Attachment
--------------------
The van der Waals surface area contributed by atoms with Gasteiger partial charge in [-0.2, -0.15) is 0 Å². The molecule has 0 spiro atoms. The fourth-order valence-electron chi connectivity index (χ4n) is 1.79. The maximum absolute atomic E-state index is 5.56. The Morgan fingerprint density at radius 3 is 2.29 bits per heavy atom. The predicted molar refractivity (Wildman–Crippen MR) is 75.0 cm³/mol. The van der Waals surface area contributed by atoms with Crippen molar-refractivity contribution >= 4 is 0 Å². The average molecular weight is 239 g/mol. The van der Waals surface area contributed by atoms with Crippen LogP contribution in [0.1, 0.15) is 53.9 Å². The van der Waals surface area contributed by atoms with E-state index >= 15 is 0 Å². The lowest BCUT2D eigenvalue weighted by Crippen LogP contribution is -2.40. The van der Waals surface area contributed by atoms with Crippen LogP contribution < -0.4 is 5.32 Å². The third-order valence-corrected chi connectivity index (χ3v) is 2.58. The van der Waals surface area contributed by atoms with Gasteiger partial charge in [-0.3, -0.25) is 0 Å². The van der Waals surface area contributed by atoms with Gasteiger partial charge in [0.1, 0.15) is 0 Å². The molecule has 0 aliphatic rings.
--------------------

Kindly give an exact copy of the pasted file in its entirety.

The van der Waals surface area contributed by atoms with Gasteiger partial charge in [-0.2, -0.15) is 0 Å². The molecule has 0 spiro atoms. The fourth-order valence-electron chi connectivity index (χ4n) is 1.79. The maximum absolute atomic E-state index is 5.56. The Morgan fingerprint density at radius 3 is 2.29 bits per heavy atom. The predicted molar refractivity (Wildman–Crippen MR) is 75.0 cm³/mol. The van der Waals surface area contributed by atoms with Crippen molar-refractivity contribution >= 4 is 0 Å². The average molecular weight is 239 g/mol. The van der Waals surface area contributed by atoms with Crippen LogP contribution in [0.1, 0.15) is 53.9 Å². The van der Waals surface area contributed by atoms with E-state index >= 15 is 0 Å². The lowest BCUT2D eigenvalue weighted by Crippen LogP contribution is -2.40. The van der Waals surface area contributed by atoms with Crippen LogP contribution < -0.4 is 5.32 Å². The third-order valence-corrected chi connectivity index (χ3v) is 2.58. The van der Waals surface area contributed by atoms with Gasteiger partial charge in [-0.3, -0.25) is 0 Å². The van der Waals surface area contributed by atoms with Gasteiger partial charge in [0.1, 0.15) is 0 Å². The molecule has 0 aliphatic rings.